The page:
Building a House — and a Future — in Malawi
Youth Producer Clubs teach students that farming can be a profitable business
When he joined the Model Farm School as part of the Achieving Reduction of Child Labor in Support of Education (ARISE) program in Malawi at age 17, Besta Fesitala had no idea that it would change his future, that he would apply what he learned in such a direct and tangible way.
ARISE, funded by JTI and implemented by Winrock International, created the Model Farm School program to provide high-quality vocational education to students and keep youth from the worst forms of child labor. But ARISE soon saw a need for students who aged out of the Model Farm Schools — and that’s when Youth Producer Clubs were formed.
Fesitala, now 23, became a charter member of the Chabuula Youth Producer Club. There he learned an invaluable lesson: that farming can be a business, that you can make money from it and you can use that money to improve your life and the life of your family.
“It has been amazing,” said Fesitala, standing in front of the house he built using funds he earned from selling watermelons — a crop he grew because of his involvement with the Youth Producer Club. “We didn’t even think about it [making money from farming] when we were starting. But as time went on, I was able to see the potential of where we were going.”
In addition to watermelons, Fesitala and other members of the Youth Producer Club also grow tomatoes, maize and soybeans in fields near Chabuula Village in the Lilongwe District of Malawi. They work individually and together, selling their crops in the market. Fesitala used the proceeds of his watermelon sales to buy the bricks he’s using to build his house. He does the carpentry and masonry himself when he’s not tending his crops.
At the Kambilonjo Youth Producer Club in the ruggedly beautiful Ntcheu District of Malawi, members grow mushrooms and pool the proceeds of their sales in a Village Savings and Loan program. One member, Gift Ziba, says she plans to buy a goat with the proceeds of her sales. Before she became a member of the Youth Producer Club, Ziba says she made charcoal or gambled to make ends meet. “The program has really helped me,” Ziba explains. “Because of the Youth Producer Club and the access I had for [mushroom] seed, I am about to buy a goat.”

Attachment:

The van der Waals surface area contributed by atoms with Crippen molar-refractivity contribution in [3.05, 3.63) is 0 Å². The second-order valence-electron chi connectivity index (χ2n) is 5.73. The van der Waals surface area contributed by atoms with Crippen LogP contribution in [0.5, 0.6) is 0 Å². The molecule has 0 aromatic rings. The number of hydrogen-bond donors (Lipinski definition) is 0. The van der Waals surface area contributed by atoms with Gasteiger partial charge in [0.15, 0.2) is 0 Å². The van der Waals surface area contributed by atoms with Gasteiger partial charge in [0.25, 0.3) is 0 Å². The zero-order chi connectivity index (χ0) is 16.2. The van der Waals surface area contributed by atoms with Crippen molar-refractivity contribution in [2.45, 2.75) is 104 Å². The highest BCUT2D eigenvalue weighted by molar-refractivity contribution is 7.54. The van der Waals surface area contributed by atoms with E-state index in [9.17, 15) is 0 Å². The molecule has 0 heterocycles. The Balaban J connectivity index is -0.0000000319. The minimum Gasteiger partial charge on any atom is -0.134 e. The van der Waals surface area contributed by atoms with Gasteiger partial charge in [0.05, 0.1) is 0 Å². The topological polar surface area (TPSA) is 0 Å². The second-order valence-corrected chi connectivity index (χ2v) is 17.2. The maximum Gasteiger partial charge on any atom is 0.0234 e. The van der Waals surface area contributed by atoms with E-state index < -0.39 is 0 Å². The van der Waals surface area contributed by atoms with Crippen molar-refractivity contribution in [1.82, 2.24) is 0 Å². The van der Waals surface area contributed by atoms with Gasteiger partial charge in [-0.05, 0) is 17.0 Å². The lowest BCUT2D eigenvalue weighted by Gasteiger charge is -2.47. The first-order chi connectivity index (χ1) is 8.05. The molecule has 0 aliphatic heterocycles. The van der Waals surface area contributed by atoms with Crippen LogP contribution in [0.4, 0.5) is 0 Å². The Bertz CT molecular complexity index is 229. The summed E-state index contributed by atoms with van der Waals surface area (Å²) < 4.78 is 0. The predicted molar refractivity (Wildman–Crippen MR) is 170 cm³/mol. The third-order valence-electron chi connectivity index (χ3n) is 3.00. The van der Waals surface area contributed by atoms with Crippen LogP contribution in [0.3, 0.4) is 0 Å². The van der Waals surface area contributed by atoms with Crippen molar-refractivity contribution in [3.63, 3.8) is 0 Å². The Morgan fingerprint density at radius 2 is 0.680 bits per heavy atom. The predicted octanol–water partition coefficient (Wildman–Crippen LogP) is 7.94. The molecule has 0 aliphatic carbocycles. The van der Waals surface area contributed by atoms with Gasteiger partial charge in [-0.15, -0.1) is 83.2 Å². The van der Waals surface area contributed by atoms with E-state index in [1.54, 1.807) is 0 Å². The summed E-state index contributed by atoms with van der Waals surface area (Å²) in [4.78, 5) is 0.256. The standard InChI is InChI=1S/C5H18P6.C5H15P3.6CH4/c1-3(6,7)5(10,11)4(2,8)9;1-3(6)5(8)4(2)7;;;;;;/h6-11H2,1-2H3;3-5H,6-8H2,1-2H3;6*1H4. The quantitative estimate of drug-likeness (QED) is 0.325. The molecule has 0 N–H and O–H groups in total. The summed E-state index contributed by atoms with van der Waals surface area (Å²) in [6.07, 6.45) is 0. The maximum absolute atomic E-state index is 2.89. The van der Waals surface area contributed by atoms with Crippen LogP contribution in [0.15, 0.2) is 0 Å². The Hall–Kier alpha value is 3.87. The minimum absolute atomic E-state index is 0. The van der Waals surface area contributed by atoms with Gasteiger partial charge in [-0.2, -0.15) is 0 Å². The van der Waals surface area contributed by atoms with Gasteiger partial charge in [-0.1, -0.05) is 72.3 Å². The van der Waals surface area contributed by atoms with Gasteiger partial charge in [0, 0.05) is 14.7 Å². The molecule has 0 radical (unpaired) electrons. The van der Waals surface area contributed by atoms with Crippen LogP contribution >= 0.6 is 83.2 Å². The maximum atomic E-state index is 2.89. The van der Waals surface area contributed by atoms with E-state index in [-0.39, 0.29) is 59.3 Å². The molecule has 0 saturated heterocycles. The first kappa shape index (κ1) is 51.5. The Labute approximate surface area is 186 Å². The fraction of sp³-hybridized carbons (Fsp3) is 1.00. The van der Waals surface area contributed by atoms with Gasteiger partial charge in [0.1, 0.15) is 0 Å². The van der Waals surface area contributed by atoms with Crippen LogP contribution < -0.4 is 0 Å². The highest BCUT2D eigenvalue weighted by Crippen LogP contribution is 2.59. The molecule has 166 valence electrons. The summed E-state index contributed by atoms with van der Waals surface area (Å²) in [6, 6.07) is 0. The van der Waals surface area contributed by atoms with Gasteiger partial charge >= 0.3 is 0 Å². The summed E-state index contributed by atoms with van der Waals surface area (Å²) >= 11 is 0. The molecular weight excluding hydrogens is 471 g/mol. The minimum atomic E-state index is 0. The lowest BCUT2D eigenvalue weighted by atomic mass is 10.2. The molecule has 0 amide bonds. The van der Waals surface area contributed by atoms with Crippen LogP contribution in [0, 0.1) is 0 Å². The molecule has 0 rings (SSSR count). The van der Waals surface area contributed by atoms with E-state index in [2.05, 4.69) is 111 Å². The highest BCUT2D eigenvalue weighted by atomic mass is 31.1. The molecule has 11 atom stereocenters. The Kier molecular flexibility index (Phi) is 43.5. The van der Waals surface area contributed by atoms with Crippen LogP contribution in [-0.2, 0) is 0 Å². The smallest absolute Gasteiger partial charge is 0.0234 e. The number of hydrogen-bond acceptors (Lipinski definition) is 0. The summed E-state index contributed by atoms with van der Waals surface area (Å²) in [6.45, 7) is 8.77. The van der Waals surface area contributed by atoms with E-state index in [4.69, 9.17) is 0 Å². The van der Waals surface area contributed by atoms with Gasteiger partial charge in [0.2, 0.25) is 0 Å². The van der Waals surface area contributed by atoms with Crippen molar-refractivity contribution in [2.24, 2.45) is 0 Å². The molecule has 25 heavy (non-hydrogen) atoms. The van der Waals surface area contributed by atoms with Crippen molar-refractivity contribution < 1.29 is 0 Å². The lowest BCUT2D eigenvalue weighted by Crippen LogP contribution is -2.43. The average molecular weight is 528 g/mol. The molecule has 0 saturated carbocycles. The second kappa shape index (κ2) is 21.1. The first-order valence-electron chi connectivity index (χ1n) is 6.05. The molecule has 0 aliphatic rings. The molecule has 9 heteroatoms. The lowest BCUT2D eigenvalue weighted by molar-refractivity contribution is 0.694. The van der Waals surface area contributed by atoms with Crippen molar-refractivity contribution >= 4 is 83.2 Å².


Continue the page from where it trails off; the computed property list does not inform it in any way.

Ndamyo Kabuye, program manager and livelihood specialist for ARISE in Malawi, says there are no fees to join the club. “The Youth Producer Club was created to help students when the Model Farm Schools ended. They are a way to impart more modern farming skills. We are an agricultural country. We can’t run away from it. But we still need modern skills.”
When asked what he’s learned most from the Youth Producer Club, Fesitala says, “It’s almost like agribusiness, what we learned. Initially, I was just growing crops any way, and I didn’t even think about earning money. But I learned that farming is something I could learn how to do well in life, that I could learn how to grow crops as a business. That’s what motivates me to learn, what motivates me to work harder.”
Kabuye says that were it not for the Youth Producer Clubs, many of the students who graduated from the Model Farm Schools would now be doing piece work — when they could find it. They would lack the independence they have now. The Youth Producer Clubs give them the ability to earn their own living, to be self-reliant. “I can’t imagine how different my life would be if I hadn’t engaged in [the Youth Producer Club],” says Fesitala. “To be like I am now, it’s helping me a lot.”